The Financial Times pointed out: “Their willingness to agree to such lofty prices underscores a perennial problem for Big Pharma: what to do when successful medicines lose patent protection and revenues evaporate. Large drugmakers have often turned to buying smaller biotech groups to replenish flagging pipelines, but a steady increase in the value of such companies has prompted some in the industry to warn of a bubble.”
Acquire and conquer
Researching the pharma M&A coverage in 2018, we discovered the most often mentioned companies:
Pfizer tops the list thanks to the many reports, analyses and speculations around its M&A activity. For example, it merged its consumer business with that of GSK, and there was a rumour that the firm might buy out Bristol-Myers Squibb, which went around many media outlets, prompting journalists to focus the pharma giant’s potential growth strategies. In “Pfizer’s Deal Potential Doesn’t Stop at Bristol-Myers”, Bloomberg healthcare columnist Max Nisen called Pfizer “the most megadeal-prone company in the pharmaceutical industry” and suggested that it can also consider other options such as Eli Lilly to Celgene. In addition, analysts claimed that Albert Bourla’s promotion to CEO of Pfizer isn’t surprising and should be viewed positively by investors, while Barclays commented that he would lean towards more aggressive deal-making.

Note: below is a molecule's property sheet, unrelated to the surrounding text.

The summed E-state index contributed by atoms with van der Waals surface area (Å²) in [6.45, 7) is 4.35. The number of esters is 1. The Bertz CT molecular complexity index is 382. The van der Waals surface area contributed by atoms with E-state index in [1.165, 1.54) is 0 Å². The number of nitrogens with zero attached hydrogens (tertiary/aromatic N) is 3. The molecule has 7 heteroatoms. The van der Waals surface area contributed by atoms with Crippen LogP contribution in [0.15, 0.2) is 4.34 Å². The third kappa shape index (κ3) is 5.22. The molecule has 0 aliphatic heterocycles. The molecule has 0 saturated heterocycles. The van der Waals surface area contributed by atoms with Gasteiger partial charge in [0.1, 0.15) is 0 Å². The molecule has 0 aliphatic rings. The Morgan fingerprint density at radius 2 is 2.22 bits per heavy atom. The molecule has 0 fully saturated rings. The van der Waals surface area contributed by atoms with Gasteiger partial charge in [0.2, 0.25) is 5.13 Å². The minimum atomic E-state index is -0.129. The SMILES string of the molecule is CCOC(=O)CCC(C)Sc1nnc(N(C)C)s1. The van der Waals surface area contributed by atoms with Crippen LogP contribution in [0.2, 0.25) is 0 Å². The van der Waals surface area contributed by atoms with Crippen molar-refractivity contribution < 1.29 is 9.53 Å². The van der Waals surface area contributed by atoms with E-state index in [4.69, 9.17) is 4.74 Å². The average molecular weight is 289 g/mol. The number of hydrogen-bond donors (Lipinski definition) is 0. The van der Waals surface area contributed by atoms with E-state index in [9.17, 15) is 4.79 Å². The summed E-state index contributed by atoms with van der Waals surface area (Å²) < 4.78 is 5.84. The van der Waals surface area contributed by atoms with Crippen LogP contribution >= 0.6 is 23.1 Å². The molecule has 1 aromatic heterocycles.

Sanofi was reported to enter the M&A bonanza “with gusto”, buying haemophilia protein therapy-focused drugmaker Bioverativ for $11.6 billion (£8.1 billion), and then a week later purchasing Ablynx for €3.9 billion (£3.4 billion). In a conference call after the Ablynx announcement, Sanofi’s chief executive officer Olivier Brandicourt suggested that additional acquisitions are possible, adding that the company had about €20 billion as a general target for acquisitions.